Aicardi syndrome is a rare, severe neurodevelopmental disorder classically characterized by the triad of infantile spasms, central chorioretinal lacunae, and agenesis of the corpus callosum. Aicardi syndrome only affects females, with the exception of a few males with a 47, XXY chromosome constitution. All cases are de novo and the only cases of definitive recurrence in families are in identical twins. It is now recognized that individuals with Aicardi syndrome commonly exhibit a variety of other neuronal migration defects, eye anomalies, and other somatic features, including skin, skeletal, and craniofacial systems. The etiology of Aicardi syndrome remains unknown despite an international effort exploring different genetic mechanisms. Although various technologies examining candidate genes, copy number variation, skewing of X-chromosome inactivation, and whole-exome sequences have been explored, no strong genetic candidates have been identified to date. New technologies that can detect low-level mosaicism and balanced rearrangements, as well as platforms examining changes at the DNA and chromatin level affecting regulatory regions are all potential avenues for future studies that may one day solve the mystery of the etiology of Aicardi syndrome.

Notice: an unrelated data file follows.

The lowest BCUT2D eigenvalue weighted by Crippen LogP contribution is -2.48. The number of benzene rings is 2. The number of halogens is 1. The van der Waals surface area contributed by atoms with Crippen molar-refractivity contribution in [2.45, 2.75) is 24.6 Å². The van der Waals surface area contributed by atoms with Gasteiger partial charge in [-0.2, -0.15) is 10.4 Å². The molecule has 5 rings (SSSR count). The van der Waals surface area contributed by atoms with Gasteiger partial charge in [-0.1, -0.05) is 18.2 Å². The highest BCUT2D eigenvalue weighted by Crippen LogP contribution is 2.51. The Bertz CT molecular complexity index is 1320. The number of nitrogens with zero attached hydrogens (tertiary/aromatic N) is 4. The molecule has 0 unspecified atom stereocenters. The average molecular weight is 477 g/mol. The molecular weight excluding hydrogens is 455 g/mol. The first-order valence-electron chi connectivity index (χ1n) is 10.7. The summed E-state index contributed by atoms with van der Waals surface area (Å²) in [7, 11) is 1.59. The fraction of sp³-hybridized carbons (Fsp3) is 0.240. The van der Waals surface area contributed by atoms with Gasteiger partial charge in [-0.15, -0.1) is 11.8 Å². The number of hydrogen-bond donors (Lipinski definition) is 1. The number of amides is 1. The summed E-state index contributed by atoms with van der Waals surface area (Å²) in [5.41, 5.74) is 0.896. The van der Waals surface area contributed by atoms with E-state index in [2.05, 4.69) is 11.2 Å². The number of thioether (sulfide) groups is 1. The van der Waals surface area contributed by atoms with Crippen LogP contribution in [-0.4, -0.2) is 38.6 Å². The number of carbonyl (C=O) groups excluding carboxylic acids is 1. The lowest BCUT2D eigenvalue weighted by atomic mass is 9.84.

Keywords: Aicardi syndrome; chorioretinal lacunae; corpus callosum agenesis; infantile spams; seizures.
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